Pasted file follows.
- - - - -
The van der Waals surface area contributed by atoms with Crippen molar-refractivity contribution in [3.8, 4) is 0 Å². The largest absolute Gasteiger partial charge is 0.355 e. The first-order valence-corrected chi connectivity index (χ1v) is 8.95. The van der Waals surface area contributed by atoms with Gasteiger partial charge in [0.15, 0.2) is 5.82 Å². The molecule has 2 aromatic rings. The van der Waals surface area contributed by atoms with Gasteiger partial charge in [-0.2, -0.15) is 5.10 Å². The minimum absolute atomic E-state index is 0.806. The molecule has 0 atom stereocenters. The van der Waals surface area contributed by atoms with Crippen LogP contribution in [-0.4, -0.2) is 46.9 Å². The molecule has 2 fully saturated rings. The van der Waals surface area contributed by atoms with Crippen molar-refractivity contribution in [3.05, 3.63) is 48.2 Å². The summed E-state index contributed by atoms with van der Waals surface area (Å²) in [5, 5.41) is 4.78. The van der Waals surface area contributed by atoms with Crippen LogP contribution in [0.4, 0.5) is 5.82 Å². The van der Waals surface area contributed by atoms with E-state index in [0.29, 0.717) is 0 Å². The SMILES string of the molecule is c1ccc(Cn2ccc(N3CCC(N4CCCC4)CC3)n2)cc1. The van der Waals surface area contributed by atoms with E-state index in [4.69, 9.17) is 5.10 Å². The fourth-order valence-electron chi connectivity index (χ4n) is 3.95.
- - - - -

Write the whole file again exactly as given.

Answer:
The van der Waals surface area contributed by atoms with Crippen molar-refractivity contribution in [3.8, 4) is 0 Å². The largest absolute Gasteiger partial charge is 0.355 e. The first-order valence-corrected chi connectivity index (χ1v) is 8.95. The van der Waals surface area contributed by atoms with Gasteiger partial charge in [0.15, 0.2) is 5.82 Å². The molecule has 2 aromatic rings. The van der Waals surface area contributed by atoms with Gasteiger partial charge in [-0.2, -0.15) is 5.10 Å². The minimum absolute atomic E-state index is 0.806. The molecule has 0 atom stereocenters. The van der Waals surface area contributed by atoms with Crippen LogP contribution in [-0.4, -0.2) is 46.9 Å². The molecule has 2 fully saturated rings. The van der Waals surface area contributed by atoms with Crippen molar-refractivity contribution in [3.05, 3.63) is 48.2 Å². The summed E-state index contributed by atoms with van der Waals surface area (Å²) in [5, 5.41) is 4.78. The van der Waals surface area contributed by atoms with Crippen LogP contribution in [0.4, 0.5) is 5.82 Å². The van der Waals surface area contributed by atoms with E-state index in [0.29, 0.717) is 0 Å². The SMILES string of the molecule is c1ccc(Cn2ccc(N3CCC(N4CCCC4)CC3)n2)cc1. The van der Waals surface area contributed by atoms with E-state index in [4.69, 9.17) is 5.10 Å². The fourth-order valence-electron chi connectivity index (χ4n) is 3.95.